The 3 Worst GRE Books of 2020
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Ever look for reviews of a product on Amazon or Google? Duh. Of course you have. We all have. When I've bought something in a field in which I have little expertise, I often have relied on the judgement of "expert reviewers"... (record scratching sound)
Hold on, now. Why am I putting "expert reviewers" in quotes?
1. Most review websites are affiliate marketing sites. This means that anything you buy from one of their links earns them a commission as a percentage of the sale.
A common (and unethical) business model for these sites is to pick their "top 10" whatevers, and write reviews of each one. But you may notice that the first 6 or 7 reviews - maybe even all of the reviews - are positive. They just want you to buy something - anything - so they'll make a commission.
2. Amazon reviews are extremely gameable. Let's say you're a publisher. You have money. You pay 100 people to buy your book (so it's a "verified" purchase) and write a 5-star review of it. Boom! Your book very quickly rises to the top of the search results, which attracts more people to buy it, which raises its ranking even more.
Now, for Amazon reviews of GRE books, you'd think crappy books would get exposed eventually. Sometimes that's true. But other times, they don't. If the book is halfway decent, people often either blame themselves for their test scores or aren't worked up enough to write a negative review. So the book sales keep on truckin'.
(Big company GRE book sales.)
Another assertion I feel pretty confident making in this diatribe is that you've seen Jurassic Park. Great movie. Blew my mind when I saw it in the theater (yep, I'm that old). Michael Crichton, the author of the book the movie was based on, is credited with explaining a cognitive deficiency many people suffer from called "Gell-Mann Amnesia":
“Briefly stated, the Gell-Mann Amnesia effect is as follows. You open the newspaper to an article on some subject you know well. In Murray's case, physics. In mine, show business. You read the article and see the journalist has absolutely no understanding of either the facts or the issues. Often, the article is so wrong it actually presents the story backward—reversing cause and effect. I call these the "wet streets cause rain" stories. Paper's full of them.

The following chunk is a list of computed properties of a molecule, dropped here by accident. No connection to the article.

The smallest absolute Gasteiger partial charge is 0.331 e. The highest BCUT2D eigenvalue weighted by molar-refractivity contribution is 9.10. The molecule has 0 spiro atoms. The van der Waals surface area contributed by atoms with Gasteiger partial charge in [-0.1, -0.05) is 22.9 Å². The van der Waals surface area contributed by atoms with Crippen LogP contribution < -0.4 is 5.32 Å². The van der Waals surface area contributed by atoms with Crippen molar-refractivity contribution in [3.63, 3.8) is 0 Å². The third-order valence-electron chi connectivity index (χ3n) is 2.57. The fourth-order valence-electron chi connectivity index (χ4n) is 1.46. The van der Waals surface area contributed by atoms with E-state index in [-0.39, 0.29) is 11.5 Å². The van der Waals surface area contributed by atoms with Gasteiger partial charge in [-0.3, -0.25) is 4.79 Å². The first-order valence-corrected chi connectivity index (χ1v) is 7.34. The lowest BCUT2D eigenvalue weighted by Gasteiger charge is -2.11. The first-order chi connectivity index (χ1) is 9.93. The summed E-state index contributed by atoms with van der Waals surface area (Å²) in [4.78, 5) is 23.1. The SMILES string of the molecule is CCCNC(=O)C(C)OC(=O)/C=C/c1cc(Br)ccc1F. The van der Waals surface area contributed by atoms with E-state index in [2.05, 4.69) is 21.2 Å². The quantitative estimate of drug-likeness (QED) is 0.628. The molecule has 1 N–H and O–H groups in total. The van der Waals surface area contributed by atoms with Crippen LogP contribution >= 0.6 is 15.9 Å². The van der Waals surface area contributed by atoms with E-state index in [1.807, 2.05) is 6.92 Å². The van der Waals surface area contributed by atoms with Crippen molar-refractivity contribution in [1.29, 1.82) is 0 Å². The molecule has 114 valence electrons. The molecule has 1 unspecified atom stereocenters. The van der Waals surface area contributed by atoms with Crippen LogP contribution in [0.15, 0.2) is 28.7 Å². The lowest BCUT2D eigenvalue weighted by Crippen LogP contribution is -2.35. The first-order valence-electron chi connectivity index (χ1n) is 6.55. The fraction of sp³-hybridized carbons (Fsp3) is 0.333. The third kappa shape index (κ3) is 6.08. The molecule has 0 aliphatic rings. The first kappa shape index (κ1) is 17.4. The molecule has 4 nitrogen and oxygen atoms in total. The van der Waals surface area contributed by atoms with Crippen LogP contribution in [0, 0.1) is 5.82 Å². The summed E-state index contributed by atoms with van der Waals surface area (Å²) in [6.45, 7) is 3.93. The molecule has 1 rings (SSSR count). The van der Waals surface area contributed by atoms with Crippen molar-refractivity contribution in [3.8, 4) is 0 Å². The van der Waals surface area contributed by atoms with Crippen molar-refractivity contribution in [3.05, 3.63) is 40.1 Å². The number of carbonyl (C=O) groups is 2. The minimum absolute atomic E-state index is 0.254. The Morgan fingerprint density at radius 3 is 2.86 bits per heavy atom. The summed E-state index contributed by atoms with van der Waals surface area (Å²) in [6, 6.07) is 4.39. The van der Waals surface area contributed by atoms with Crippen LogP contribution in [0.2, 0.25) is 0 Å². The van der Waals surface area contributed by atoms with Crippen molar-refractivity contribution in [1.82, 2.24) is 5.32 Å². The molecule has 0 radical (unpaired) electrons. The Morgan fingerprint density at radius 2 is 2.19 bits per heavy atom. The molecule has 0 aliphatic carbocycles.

In any case, you read with exasperation or amusement the multiple errors in a story, and then turn the page to national or international affairs, and read as if the rest of the newspaper was somehow more accurate about Palestine than the baloney you just read. You turn the page, and forget what you know.”
Ben Hunt of Epsilon Theory explains Gell-Mann amnesia so well that I'll defer to his words:
"If you or your company has EVER been the primary subject of a newspaper article, you know exactly what Crichton is talking about. The article is simply wrong. Not just wrong in minor detail, but wrong in motivation, cause, implication, fundamental facts … everything. You read it and you think, “how can I get this travesty of an article edited/retracted/rewritten? how is it possible that the writer got this situation so wrong?”
And yet, despite having this searing experience with media articles where we actually have meaningful personal knowledge, we believe without hesitation the next story we read where we don’t!"
Maybe you can relate to this if you've read an article by a journalist about something in a field in which you have expertise. It's really common for the journalist to either dilute the meaning by dumbing the subject matter down, or even get something entirely wrong or backwards.
I'm bringing this up because I'm a GRE expert. And I can tell when a GRE book or course review is bullshit because I'm so familiar with the industry and its major players. It's a reminder to myself to be suspicious about ANY review I see on Amazon or on a "review" website.
(had to use a dinosaur pic somewhere after mentioning Jurassic Park.)
The 3 Worst GRE Books
Without further ado, here are my votes for the worst GRE books of 2020. Did I review every single GRE book known to man? No, but these include the worst one I've ever seen and two extremely popular other books.
GRE Prep 2020 & 2021: GRE Study Book 2020-2021 & Practice Test Questions for the Graduate Record Examination (Test Prep Books)
(Yep, that tortured, keyword-stuffing title is the real title.)
"I've been a full-time GRE tutor since 2008, so I write this review from that perspective.
If you don't have any experience with the GRE, you might be fooled into thinking this book will be useful, since it has so many 5-star reviews. (BTW, Amazon's review system is extremely gameable). However, this book is truly awful. I'm actually pissed off right now since I think a lot of people actually buy this thing.